I know Dr. Thomas. He seems like a pleasant individual, but his views are definitely biased. That is not his fault. He profits from the proliferation of privatization. In that battle, there are different stakeholders. He should have no problem stepping away from his shield of public employment. As a public employee, he must remain impartial and not have certain contractual relationships with private interests. That rule doesn�t only apply to Thomas. Taxpayers shouldn�t be subsidizing profiteers that are operating under the guise of not-for-profit employment status.
You have recently posted regarding two issues (one germane to PZN, one not)in stark shades of black and white. Unfortunately, things are not quite so simple, and you need to let a little gray or some gentle pastels into your thinking.
Regarding the effect of escapes, nic is closer to fact than you. Putting all escapes into the category of Youngstown is a big mistake. From my remote vantage point, it appears that CCA was in over its head with Youngstown, or at best severly snake-bitten. Every successful business screws up at least once (remember GE and diamonds?). Yes, Youngstown affected the stock price and it should have, because there was financial consequence. There is no evidence that other incidents did. If in total these incidents indicate pervasive mismanagement, PZN will be further punished - first by the contracting agencies, then by the stock market. I don't believe it has reached that point. Again, avoiding such consequences is an incentive that public sector operators don't face.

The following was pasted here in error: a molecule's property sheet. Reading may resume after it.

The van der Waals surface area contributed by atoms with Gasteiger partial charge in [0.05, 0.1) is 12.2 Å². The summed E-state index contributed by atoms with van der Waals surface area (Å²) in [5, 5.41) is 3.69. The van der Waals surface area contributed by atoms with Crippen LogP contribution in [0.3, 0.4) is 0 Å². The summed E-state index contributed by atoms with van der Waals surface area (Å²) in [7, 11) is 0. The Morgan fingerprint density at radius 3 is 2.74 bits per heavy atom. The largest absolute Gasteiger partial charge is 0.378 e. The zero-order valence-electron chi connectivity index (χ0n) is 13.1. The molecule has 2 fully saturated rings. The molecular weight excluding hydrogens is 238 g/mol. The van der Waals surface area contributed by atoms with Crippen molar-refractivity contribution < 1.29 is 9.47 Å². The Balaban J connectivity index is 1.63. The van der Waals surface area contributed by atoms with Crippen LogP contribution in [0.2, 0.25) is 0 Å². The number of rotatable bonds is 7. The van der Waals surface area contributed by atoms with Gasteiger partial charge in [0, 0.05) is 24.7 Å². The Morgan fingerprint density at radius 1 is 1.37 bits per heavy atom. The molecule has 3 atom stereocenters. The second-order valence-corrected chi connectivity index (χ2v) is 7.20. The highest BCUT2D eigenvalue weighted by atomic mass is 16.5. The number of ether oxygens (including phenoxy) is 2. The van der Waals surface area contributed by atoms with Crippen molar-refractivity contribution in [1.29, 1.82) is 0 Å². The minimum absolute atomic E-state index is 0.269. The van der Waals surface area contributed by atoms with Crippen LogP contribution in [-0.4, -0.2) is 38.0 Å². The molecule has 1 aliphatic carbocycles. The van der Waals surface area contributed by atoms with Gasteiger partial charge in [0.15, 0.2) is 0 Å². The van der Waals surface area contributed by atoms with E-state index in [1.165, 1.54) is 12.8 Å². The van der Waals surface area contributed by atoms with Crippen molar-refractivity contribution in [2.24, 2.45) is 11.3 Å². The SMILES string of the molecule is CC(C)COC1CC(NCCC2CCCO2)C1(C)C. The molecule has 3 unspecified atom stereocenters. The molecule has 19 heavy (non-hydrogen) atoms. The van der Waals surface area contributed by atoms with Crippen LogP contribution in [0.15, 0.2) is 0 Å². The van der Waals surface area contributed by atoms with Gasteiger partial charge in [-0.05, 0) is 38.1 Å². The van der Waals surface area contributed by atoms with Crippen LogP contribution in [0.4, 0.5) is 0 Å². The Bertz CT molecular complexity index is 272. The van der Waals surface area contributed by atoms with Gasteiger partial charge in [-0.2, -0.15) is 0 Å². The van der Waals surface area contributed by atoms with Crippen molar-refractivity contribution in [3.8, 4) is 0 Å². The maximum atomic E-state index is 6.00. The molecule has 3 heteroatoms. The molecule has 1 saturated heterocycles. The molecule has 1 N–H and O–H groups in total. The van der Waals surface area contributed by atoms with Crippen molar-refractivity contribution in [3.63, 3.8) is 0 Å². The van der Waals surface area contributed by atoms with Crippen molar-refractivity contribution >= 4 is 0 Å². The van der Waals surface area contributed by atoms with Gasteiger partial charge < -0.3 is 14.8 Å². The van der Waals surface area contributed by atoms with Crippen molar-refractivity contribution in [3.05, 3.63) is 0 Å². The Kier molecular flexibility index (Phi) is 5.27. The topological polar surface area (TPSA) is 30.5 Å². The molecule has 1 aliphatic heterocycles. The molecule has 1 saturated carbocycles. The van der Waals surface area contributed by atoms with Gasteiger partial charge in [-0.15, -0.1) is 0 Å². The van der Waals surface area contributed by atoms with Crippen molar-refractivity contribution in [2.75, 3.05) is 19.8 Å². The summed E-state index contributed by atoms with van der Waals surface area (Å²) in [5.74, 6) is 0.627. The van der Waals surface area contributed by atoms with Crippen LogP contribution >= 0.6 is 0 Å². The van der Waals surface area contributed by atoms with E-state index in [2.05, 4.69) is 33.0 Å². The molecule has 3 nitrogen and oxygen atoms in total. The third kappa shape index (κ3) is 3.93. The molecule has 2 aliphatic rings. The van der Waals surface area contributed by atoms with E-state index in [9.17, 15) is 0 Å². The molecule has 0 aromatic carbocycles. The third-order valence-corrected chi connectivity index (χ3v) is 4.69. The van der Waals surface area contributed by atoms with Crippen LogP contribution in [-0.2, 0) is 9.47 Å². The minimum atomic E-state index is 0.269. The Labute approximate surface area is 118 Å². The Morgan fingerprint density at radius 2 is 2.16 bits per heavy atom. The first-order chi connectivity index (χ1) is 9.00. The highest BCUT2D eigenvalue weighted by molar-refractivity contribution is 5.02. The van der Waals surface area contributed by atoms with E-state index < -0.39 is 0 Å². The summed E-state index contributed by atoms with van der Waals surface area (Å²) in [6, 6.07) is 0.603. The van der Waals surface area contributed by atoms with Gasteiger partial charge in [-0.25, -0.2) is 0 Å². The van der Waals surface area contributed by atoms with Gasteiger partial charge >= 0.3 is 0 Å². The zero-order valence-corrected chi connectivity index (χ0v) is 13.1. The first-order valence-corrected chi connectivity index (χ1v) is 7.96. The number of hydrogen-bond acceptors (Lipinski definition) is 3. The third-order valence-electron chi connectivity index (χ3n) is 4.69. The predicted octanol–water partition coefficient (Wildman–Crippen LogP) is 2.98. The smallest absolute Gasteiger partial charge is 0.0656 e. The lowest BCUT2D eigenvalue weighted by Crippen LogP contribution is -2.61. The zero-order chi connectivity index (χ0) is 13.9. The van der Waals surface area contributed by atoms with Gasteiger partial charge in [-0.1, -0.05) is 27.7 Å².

Issue 2 is Charlie Thomas. He championed privatization long before he received any money from the private sector. He became "the" expert - so much so that analysts still trusted his research even when told of his private compensation, which he received because of that experise and his bias toward privatization. I don't believe he's ever been in a position, while compensated by PZN, to award them a contract, if ever. And, in fact, is he any less conflicted than a government employee involved in awarding contracts to private entities or monitoring them who is paid by the state with which PZN supposedly competes? Or how about Janet Reno, who issued the investigatory report on Youingstown - isn't her boss somewhat beholden to union lobbyists who fight privatization every step of the way?
Even WHC, which benefits from Charlie�s optimistic projections, did not supply him with statistics because they felt his numbers were skewed. The notes in his latest stats reflect this issue. Beyond that, the stats are definitely biased. Unfortunately, Charlie had the most comprehensive data set (biased or not). The Criminal Justice Institute just really started collecting stats on private prisons so Charlie was the only game in town. In general, there are problems with public and private facilities and the entire law enforcement and corrections system. Wall Street won�t penalize public prisons because of mismanagement, but privateers will be penalized because of occurrences like Youngstown. This is why CCA embarked upon a national media campaign. They realize these �horror� stories can drive them out of business. CCRI has practically been driven out of business because of the video-taped beating of inmates that was broadcast nationwide a couple of years ago. As far as public vs private accounting, I agree with the comments you guys have made.